Laser Measurements GKS offers 3-D modeling of power plants for upgrades and maintenance by amanda m. klemp
With the life cycle of a fossil fuel power plant spanning upward of 30 to 50 years, maintenance and improvements are inevitable. Over time, parts wear down and regulations change, requiring operators to make repairs and efficiency upgrades. While the plants may be 30 years old, the technology to evaluate the equipment is much more up to date, no longer requiring days of maintenance shutdown to take measurements. Minnesota, U.S.A.-based GKS Global Services, a Laser Design company, offers 3-D laser scanning and measurement, which can often be done in a day and greatly reduces the risk of human error and inconsistencies, said David Rock, senior on-site engineer at GKS.
“Basically, what we’re doing,” said Rock, “is reverse engineering for updates that improve current functionality and output. “A lot of our customers want to create a new product that will give them more output, so they can produce more energy more efficiently. “They’re trying to increase production with less impact to the environment, and what the scanning process can tell them is where the design flaw is that causes them to lose X amount more product and create X amount more pollution. The newer systems that will replace the old ones will do a much better job at reducing impact,” he said.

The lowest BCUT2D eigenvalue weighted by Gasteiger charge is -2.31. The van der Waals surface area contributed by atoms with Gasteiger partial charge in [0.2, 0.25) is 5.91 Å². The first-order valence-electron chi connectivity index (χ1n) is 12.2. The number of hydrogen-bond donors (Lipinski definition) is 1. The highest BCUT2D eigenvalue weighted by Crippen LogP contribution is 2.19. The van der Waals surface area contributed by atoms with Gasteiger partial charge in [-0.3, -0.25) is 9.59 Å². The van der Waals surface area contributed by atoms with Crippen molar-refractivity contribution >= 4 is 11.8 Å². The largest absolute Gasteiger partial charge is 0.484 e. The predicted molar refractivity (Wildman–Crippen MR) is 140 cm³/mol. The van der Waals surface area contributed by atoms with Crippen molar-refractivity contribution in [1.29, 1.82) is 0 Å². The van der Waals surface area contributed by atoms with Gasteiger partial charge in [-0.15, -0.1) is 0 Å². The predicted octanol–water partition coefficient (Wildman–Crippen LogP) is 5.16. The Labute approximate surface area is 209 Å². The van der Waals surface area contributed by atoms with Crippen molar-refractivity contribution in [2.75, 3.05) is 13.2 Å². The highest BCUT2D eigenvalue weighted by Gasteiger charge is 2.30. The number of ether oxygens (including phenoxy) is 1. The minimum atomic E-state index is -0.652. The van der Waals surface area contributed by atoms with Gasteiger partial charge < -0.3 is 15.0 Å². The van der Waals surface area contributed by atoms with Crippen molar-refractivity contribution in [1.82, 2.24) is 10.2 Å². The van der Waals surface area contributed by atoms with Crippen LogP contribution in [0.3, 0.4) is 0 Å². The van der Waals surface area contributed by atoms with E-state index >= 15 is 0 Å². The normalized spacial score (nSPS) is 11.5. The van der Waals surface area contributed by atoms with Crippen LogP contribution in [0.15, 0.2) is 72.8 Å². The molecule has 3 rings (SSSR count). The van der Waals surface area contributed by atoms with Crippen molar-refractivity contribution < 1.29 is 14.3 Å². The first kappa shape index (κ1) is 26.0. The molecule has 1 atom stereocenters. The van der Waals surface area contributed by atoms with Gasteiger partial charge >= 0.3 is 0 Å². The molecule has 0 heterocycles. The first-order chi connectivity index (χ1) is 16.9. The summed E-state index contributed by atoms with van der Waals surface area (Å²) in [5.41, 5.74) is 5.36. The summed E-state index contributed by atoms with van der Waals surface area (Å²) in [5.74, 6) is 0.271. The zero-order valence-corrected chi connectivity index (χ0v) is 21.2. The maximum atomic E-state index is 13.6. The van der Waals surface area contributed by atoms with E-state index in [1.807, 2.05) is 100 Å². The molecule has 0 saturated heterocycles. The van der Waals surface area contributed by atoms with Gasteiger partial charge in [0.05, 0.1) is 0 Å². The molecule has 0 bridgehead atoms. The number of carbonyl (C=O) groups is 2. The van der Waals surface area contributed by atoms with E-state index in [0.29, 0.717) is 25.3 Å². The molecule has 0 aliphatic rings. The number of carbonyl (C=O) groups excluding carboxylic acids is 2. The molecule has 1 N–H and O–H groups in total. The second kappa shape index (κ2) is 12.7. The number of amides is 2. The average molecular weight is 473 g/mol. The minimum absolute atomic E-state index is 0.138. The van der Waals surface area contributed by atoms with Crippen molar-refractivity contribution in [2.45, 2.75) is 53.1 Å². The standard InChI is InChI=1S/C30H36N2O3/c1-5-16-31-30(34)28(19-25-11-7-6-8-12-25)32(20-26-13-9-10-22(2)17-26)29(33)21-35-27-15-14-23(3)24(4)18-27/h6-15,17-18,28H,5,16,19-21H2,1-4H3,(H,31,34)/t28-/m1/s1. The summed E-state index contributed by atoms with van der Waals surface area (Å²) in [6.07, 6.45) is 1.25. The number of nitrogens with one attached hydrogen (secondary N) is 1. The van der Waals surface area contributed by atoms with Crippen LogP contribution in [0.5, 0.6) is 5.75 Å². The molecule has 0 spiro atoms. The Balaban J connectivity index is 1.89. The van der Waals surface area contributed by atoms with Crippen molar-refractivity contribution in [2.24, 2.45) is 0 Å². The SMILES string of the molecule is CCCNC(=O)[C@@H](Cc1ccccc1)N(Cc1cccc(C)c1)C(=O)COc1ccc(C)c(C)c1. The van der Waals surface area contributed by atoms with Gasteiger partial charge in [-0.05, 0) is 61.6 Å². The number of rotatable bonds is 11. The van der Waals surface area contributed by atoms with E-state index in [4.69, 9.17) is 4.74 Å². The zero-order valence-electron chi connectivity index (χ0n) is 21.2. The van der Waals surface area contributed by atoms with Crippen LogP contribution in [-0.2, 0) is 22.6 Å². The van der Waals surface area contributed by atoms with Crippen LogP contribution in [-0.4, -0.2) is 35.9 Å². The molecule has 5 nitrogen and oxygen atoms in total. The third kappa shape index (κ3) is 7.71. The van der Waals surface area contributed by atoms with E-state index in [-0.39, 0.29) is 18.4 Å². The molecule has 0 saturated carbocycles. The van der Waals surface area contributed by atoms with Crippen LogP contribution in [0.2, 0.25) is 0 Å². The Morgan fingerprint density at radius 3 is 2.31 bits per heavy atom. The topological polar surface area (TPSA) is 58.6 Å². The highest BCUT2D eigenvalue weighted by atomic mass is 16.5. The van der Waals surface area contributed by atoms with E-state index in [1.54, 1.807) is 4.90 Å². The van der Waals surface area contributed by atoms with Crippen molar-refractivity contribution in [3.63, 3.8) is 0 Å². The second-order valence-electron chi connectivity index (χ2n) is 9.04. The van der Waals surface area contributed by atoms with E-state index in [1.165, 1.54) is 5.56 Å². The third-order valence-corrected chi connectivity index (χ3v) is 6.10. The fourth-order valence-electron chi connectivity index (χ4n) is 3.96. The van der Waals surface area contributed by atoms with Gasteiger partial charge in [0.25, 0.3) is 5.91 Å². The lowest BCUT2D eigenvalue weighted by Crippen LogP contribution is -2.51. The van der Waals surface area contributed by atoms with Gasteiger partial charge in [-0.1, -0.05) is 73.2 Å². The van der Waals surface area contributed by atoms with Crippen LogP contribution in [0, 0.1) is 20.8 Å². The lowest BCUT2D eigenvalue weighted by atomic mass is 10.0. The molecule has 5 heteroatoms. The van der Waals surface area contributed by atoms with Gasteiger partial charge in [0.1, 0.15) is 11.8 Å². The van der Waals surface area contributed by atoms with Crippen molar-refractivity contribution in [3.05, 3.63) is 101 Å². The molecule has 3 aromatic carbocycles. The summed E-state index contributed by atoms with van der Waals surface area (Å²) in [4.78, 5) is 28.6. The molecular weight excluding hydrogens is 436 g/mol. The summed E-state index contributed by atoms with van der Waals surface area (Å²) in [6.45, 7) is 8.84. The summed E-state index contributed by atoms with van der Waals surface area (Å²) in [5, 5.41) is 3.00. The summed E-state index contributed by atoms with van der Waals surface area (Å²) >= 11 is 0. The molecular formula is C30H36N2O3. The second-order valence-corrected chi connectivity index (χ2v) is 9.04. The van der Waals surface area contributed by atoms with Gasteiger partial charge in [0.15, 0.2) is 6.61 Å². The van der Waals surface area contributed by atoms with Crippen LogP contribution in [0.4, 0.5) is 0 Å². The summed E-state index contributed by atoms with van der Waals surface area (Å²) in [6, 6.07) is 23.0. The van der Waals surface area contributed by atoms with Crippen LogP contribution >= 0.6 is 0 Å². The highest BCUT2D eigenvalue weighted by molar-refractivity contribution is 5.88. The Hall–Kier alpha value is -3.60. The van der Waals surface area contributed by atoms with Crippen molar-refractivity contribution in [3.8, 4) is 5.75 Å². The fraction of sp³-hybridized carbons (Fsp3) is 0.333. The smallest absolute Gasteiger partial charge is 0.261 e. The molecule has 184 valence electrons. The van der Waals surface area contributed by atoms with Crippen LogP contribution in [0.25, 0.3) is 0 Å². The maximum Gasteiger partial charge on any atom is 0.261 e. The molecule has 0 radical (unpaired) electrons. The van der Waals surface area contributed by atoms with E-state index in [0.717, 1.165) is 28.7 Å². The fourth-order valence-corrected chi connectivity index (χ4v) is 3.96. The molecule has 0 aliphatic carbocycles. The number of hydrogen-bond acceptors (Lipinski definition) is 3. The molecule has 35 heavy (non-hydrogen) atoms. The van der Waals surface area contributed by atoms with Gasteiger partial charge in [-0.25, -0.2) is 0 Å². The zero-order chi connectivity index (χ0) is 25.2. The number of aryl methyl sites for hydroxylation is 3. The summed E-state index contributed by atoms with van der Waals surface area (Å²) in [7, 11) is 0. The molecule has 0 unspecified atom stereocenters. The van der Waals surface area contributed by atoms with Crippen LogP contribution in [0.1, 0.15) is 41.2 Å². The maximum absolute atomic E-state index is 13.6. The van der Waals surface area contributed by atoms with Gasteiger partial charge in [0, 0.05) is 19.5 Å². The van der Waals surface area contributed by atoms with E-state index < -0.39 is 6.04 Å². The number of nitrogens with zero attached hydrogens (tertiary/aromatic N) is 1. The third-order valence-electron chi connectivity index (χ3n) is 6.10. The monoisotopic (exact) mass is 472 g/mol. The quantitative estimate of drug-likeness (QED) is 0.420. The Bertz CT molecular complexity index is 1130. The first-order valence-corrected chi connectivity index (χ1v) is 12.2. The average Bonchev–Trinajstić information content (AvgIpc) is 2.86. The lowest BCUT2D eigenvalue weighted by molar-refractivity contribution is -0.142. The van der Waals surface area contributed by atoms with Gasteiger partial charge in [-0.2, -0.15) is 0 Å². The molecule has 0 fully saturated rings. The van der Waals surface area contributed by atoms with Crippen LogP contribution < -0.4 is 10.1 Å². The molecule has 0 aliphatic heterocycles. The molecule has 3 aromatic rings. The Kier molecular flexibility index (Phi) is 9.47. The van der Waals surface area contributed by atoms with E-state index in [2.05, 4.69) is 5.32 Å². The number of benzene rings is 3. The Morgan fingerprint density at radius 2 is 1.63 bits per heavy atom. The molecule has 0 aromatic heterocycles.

While GKS does the work at the utility plants, the customers are generally the turbine manufacturers and service providers looking for information on what improvements and repairs need to be made or to bid a project.
GKS goes into the plants and sets up the laser and scanning equipment to get an overall 3-D point cloud model of the unit. For smaller components, handheld laser devices and some more traditional methods are used.
“We’ll set up the scanner in optimal locations, and in one day we can usually scan the entire generator getting overall length, bar location and bar length. In the past, these customers have used piano wire, calipers and other primitive manual measuring devices to gather dimensional information, which usually took them several days,” said Rock. “Some hand measurements are still done on-site to corroborate the laser checks,” Rock explained. “Occasionally an engineer from our customer’s company will work with us to take hand measurements. We call this practice a sanity check. It verifies that their hand measurements and our laser measurements are very similar to each other.”
Tolerances for these power plant components are very small even thousandths of an inch. GKS’s equipment receives calibration from the laser equipment manufacturers. Once the data is collected, either GKS or the customer will map out the components and system in a CAD program. This helps to determine how the power plant deviates from the original print and what flaws may have developed over time. The data provides a launching pad to determine what improvements can be made…